How to Deal with Difficult People

Managing Difficult Relationships

By Jill Briscoe

Face it, difficult people are decidedly different. Even people who love each other are going to have to learn to make their differences work. Stuart and I are partners in both ministry and marriage. Working together to raise a family to love and serve the Lord and working together in mission and the church have tested us. Both marriage and ministry have tested us because we are two very different people. We learn differently, have very different speaking styles, and plan and execute our lives differently. The differences surfaced shortly after the wedding and have continued unabated for nearly seventy years!

Early on in our married life, I remember Stuart’s wonderful way of preparing sermons. It seemed to come so naturally to him. He would wait until near the time he had to speak, concentrate on the subject at hand, and come up with a great talk and relevant illustrations that would hold people spellbound. I, on the other hand, would worry my way through reams of research and notes and start preparing months in advance. I would get in more and more of a muddle. In the end, I would give up and use one of Stuart’s sermons instead!

Once after my traveling husband had been out of town for months, he returned home and began to travel to different towns to speak. As he drove out of the driveway one Sunday, I felt myself going cold all over. The previous week, I had been to the particular church he was headed for and had used his very good sermon on Lazarus. Surely, I thought in a panic, surely, he wouldn’t preach the same sermon! After all, he has hundreds to choose from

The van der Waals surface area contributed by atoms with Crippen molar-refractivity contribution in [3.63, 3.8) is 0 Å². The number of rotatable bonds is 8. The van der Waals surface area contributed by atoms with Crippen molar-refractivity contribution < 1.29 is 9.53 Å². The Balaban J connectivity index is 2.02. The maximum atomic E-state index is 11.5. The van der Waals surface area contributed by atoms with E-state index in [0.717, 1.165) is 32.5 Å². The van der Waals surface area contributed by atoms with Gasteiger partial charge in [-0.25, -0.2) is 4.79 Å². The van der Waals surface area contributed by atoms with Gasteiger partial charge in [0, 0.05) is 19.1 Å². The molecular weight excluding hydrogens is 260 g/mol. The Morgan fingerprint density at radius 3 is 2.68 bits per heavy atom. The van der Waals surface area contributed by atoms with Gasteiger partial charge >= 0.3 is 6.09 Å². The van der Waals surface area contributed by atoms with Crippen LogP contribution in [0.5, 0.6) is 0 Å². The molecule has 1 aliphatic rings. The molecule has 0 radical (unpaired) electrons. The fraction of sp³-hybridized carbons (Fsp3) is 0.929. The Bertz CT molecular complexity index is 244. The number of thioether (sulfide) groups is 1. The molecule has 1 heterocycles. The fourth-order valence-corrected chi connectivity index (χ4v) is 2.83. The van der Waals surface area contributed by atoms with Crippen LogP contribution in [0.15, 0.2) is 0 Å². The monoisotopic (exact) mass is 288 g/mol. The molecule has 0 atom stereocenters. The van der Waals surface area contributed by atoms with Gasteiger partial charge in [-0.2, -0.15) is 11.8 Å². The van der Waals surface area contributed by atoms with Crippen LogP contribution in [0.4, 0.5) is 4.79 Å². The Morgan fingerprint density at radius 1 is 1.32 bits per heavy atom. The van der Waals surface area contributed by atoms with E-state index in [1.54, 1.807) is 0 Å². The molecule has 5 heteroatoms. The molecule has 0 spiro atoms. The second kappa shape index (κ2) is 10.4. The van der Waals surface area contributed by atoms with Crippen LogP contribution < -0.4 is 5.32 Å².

I had a really miserable day praying hard that the Lord would block the word Lazarus completely out of my husband’s mind. When he walked into the house that night, I took one look at his face and asked, “Lazarus?”

“Lazarus!” he replied.“

Oh no,” I said, smiling and embarrassed.“

Jill,” Stuart said, “after I finished my sermon on Lazarus, this woman came barreling up to me and said, ‘Ooh, you stole your wife’s talk!”

That day my man sat me down and gave me some help in sermon preparation—something I had never had the opportunity to learn. I learned to develop my own style and study habits according to the way God had fashioned me. Since that fateful day, Stuart and I have traveled the world together, learning to make our differences work with greater impact for the kingdom. 

Does God have you in a marriage, work place, or ministry with someone the exact opposite of you? How are you rising to the challenge? Are you giving God a chance to accomplish what He had in mind when He yoked you together, or are you letting down the drawbridge to the enemy? You have to find a way to make your differences work for you and not against you. 

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